This article says there are currently two pending trial court cases in which public bodies are claiming that the OPRA request must be denied because the requestor is not a citizen of New Jersey. This defense is rarely raised in OPRA cases, probably because winning this argument will provide little benefit to public bodies.
The problem is that even if a court were to agree that non-citizens are not allowed to make OPRA requests, this would not prevent such requests. A non-citizen could get around the prohibition by submitting an anonymous request, as permitted by the statute, or by having a New Jersey citizen make the request for him. In short, the prohibition would be largely unenforceable.
Aside from this practical problem, the legal argument that non-citizens are barred from making OPRA requests strikes me as unlikely to succeed. Construing the statute as limited to citizens would mean that many of the news companies that regularly cover New Jersey affairs–such as the Philadelphia Inquirer, the New York Times and Philadelphia and New York TV stations–are prohibited from submitting OPRA requests. I doubt that the Legislature intended this result.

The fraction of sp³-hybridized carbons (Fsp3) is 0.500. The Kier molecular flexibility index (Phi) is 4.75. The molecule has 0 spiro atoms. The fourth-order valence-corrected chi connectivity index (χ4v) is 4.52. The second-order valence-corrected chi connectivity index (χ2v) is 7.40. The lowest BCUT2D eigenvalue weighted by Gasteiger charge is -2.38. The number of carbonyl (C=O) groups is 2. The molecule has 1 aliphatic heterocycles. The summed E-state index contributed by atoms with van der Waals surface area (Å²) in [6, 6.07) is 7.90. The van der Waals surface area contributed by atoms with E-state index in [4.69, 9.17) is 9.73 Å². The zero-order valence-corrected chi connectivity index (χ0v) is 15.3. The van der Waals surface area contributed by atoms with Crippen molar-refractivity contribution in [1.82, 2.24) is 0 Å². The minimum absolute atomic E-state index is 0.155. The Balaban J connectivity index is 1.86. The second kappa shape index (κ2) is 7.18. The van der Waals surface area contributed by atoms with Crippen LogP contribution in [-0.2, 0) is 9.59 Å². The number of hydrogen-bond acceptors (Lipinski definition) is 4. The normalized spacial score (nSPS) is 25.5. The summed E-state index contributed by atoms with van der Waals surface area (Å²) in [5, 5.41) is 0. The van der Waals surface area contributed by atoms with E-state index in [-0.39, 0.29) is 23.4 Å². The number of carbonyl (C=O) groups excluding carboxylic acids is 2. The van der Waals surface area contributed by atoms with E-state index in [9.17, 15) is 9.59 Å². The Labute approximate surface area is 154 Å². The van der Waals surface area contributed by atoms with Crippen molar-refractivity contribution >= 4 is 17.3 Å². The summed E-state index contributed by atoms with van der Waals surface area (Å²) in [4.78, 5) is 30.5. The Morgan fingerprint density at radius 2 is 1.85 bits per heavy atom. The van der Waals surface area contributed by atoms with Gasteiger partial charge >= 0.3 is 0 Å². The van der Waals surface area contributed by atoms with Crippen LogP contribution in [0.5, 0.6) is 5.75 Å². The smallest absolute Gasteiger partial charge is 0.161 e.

The statute’s language does not clearly say that non-citizens are barred from using OPRA to obtain records. The sections of OPRA that deal with requests and their denial refer to “persons” making the requests, not “citizens,” N.J.S.A. 47:1A-5 and -6. The citizenship argument is based on a single sentence in OPRA, which declares it to be New Jersey’s policy that government records “shall be readily accessible for inspection, copying, or examination by the citizens of this State.” However, this sentence does not say that an OPRA request may only be made by a State citizen.
In any event, as noted, a public body has little to gain, as a practical matter, from attempting to persuade a court to construe OPRA as forbidding requests from non-citizens.